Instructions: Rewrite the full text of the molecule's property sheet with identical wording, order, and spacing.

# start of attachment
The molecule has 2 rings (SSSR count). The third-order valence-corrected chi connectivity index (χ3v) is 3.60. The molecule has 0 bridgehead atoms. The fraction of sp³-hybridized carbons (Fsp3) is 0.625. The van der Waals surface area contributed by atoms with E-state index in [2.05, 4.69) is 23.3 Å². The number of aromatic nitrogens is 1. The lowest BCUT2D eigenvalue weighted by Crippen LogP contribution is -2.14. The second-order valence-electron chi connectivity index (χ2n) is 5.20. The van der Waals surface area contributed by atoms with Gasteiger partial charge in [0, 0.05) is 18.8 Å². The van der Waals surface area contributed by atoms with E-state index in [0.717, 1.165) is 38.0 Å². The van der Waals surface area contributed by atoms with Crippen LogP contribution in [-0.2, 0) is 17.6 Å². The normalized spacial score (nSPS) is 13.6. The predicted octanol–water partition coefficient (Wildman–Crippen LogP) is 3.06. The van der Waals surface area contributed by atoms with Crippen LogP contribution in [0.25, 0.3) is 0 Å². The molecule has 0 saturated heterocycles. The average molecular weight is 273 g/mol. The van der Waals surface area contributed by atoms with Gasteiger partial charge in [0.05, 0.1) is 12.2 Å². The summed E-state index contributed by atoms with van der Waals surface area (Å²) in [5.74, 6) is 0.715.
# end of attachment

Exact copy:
The molecule has 2 rings (SSSR count). The third-order valence-corrected chi connectivity index (χ3v) is 3.60. The molecule has 0 bridgehead atoms. The fraction of sp³-hybridized carbons (Fsp3) is 0.625. The van der Waals surface area contributed by atoms with E-state index in [2.05, 4.69) is 23.3 Å². The number of aromatic nitrogens is 1. The lowest BCUT2D eigenvalue weighted by Crippen LogP contribution is -2.14. The second-order valence-electron chi connectivity index (χ2n) is 5.20. The van der Waals surface area contributed by atoms with Gasteiger partial charge in [0, 0.05) is 18.8 Å². The van der Waals surface area contributed by atoms with E-state index in [0.717, 1.165) is 38.0 Å². The van der Waals surface area contributed by atoms with Crippen LogP contribution in [-0.2, 0) is 17.6 Å². The normalized spacial score (nSPS) is 13.6. The predicted octanol–water partition coefficient (Wildman–Crippen LogP) is 3.06. The van der Waals surface area contributed by atoms with Crippen LogP contribution in [0.25, 0.3) is 0 Å². The molecule has 0 saturated heterocycles. The average molecular weight is 273 g/mol. The van der Waals surface area contributed by atoms with Gasteiger partial charge in [0.05, 0.1) is 12.2 Å². The summed E-state index contributed by atoms with van der Waals surface area (Å²) in [5.74, 6) is 0.715.